Receiving some extra income through a second job can be a good way to catch up on daily expenses and monthly bills, or it can help you save up faster if you have a long-term financial goal. If you’ve contemplated the idea of working a second job, consider some of the following:
Make sure a second job is worth it
If you do begin working a second job, take a good look at the take-home earnings and weigh it against the additional work hours you’re putting in and the extra stress that you may be experiencing. Depending on the total amount of money you’re bringing home between the two separate jobs, you may wind up working more, only to be put into a higher tax bracket and have more of your money taxed.
You’ll want to also consider the other costs that can come with taking on a second job. For example, if you’re a single parent, you may have to factor in childcare expenses. And whether you use public transportation or have a car, you’re likely talking extra transportation costs to factor in. Depending on how much you’ll be making from your second job, it may actually not be worth it. You may be better off trying to make some extra cash through small side projects, such as having a garage sale or selling things online.
Don’t work for the competition
Whether you choose to stick to the industry you’re already familiar with, or you want to expand your horizons, avoid applying at companies that are in direct competition with your current employer. If you do decide to work for the competition, you could end up getting fired from your main job and losing your primary source of income.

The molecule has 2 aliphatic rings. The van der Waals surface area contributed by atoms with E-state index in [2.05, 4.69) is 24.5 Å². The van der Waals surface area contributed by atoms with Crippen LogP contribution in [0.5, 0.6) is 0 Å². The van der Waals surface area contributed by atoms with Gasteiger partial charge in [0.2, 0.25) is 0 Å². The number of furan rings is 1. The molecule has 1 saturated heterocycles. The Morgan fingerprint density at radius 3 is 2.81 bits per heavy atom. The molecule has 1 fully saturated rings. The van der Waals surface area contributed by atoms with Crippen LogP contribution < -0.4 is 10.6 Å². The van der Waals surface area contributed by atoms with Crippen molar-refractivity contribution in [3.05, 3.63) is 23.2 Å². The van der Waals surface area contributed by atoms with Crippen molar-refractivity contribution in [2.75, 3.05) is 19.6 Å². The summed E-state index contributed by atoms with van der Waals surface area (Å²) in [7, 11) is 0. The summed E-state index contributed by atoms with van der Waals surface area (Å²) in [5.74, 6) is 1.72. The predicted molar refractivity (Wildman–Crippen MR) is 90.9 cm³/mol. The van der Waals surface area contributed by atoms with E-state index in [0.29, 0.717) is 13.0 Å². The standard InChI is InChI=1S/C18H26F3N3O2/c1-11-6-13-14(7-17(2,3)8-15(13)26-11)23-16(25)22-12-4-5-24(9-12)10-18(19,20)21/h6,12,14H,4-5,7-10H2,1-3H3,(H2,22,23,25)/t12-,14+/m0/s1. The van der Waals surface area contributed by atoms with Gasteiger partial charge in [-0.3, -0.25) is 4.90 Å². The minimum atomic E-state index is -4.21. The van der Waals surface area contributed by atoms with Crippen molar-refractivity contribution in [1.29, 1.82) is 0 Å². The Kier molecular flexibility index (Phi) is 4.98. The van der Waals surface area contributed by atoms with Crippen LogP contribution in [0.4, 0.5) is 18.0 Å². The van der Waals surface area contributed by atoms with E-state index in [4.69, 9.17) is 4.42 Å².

Pick something different
You may be tempted to stick to your comfort zone by taking on a second job that is in a similar industry, but consider doing something entirely different. You could still put some of your best skills and talents to use, while exploring a new line of work. Otherwise, if your second job is too much like your primary job, you may get bored quickly and feel overworked.
Don’t overwork yourself
If you’re already working a full-time job and you want to take on a second job to make some extra money, carefully consider how many additional hours you can add to your schedule. If you work too hard, you may end up extremely stressed and deprived of sleep. This can make you more susceptible to illness and you may find that you’re not performing to your fullest ability. If your performance level drops at your full-time job, you may end up getting fired. Only take on what you can, and make sure it doesn’t cause your performance level to suffer.
Make a new budget
If you’re working another job because you have a big goal you’re hoping to save for faster (for instance, a down payment for a house) then you may be using all or most of the money you’re earning from your second job to put towards that goal. But if you’re temporarily working a second job just to catch up on your expenses, it’s a good idea to make a new budget that factors in this extra money, so that you can save as much as possible after you take care of your bills. Adding to an emergency fund might be easier now that you’re making more money, and even if you can only afford to contribute a little at a time to your savings, that’s okay. Every contribution helps, and if you’re ever in a financial jam later on, having enough money in your savings account to cover your bills can allow you to avoid working a second job.
If you’re receiving long-term annuity or structured settlement payments, but you need cash to catch up on bills and expenses, Peachtree may be able to help. At Peachtree Financial Solutions, we can purchase a portion of those future payments and offer you that money sooner in the form of a lump sum. Contact us today for more information and for your free quote.
Nothing above is meant to provide financial, legal, or tax advice. You should meet with appropriate professionals for such services.